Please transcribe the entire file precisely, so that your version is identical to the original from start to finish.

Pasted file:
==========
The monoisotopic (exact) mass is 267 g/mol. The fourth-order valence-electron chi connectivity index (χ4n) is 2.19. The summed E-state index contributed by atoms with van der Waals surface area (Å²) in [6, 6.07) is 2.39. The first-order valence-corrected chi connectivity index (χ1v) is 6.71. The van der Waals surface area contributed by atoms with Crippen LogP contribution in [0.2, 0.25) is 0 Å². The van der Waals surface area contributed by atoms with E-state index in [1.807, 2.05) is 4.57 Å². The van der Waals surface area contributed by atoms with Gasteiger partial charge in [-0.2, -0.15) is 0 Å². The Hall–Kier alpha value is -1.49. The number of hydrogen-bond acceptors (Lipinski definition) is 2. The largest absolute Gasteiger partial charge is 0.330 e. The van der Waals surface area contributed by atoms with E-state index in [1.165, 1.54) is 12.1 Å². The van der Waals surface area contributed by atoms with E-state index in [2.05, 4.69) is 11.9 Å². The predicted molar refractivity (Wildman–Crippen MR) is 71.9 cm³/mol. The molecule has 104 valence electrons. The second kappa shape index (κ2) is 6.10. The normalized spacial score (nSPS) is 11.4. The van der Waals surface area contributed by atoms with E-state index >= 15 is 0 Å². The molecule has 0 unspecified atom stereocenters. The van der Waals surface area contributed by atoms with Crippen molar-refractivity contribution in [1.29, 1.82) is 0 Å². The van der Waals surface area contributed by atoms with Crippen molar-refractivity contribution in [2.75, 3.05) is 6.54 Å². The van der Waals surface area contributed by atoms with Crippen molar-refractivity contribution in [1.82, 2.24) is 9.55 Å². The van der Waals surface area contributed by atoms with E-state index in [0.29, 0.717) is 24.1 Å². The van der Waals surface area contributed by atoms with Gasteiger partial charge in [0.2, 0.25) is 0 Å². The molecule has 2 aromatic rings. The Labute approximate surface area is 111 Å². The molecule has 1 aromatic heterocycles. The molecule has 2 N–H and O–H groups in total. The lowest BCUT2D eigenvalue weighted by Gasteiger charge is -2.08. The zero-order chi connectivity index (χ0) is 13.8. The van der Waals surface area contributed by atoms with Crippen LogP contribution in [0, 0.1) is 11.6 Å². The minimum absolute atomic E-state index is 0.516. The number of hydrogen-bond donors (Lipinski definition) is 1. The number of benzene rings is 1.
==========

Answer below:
The monoisotopic (exact) mass is 267 g/mol. The fourth-order valence-electron chi connectivity index (χ4n) is 2.19. The summed E-state index contributed by atoms with van der Waals surface area (Å²) in [6, 6.07) is 2.39. The first-order valence-corrected chi connectivity index (χ1v) is 6.71. The van der Waals surface area contributed by atoms with Crippen LogP contribution in [0.2, 0.25) is 0 Å². The van der Waals surface area contributed by atoms with E-state index in [1.807, 2.05) is 4.57 Å². The van der Waals surface area contributed by atoms with Gasteiger partial charge in [-0.2, -0.15) is 0 Å². The Hall–Kier alpha value is -1.49. The number of hydrogen-bond acceptors (Lipinski definition) is 2. The largest absolute Gasteiger partial charge is 0.330 e. The van der Waals surface area contributed by atoms with E-state index in [1.165, 1.54) is 12.1 Å². The van der Waals surface area contributed by atoms with E-state index in [2.05, 4.69) is 11.9 Å². The predicted molar refractivity (Wildman–Crippen MR) is 71.9 cm³/mol. The molecule has 104 valence electrons. The second kappa shape index (κ2) is 6.10. The normalized spacial score (nSPS) is 11.4. The van der Waals surface area contributed by atoms with E-state index >= 15 is 0 Å². The molecule has 0 unspecified atom stereocenters. The van der Waals surface area contributed by atoms with Crippen molar-refractivity contribution in [1.29, 1.82) is 0 Å². The van der Waals surface area contributed by atoms with Crippen molar-refractivity contribution in [2.75, 3.05) is 6.54 Å². The van der Waals surface area contributed by atoms with Crippen molar-refractivity contribution in [1.82, 2.24) is 9.55 Å². The van der Waals surface area contributed by atoms with E-state index in [0.29, 0.717) is 24.1 Å². The van der Waals surface area contributed by atoms with Gasteiger partial charge in [0.2, 0.25) is 0 Å². The molecule has 2 aromatic rings. The Labute approximate surface area is 111 Å². The molecule has 1 aromatic heterocycles. The molecule has 2 N–H and O–H groups in total. The lowest BCUT2D eigenvalue weighted by Gasteiger charge is -2.08. The zero-order chi connectivity index (χ0) is 13.8. The van der Waals surface area contributed by atoms with Crippen LogP contribution in [0, 0.1) is 11.6 Å². The minimum absolute atomic E-state index is 0.516. The number of hydrogen-bond donors (Lipinski definition) is 1. The number of benzene rings is 1.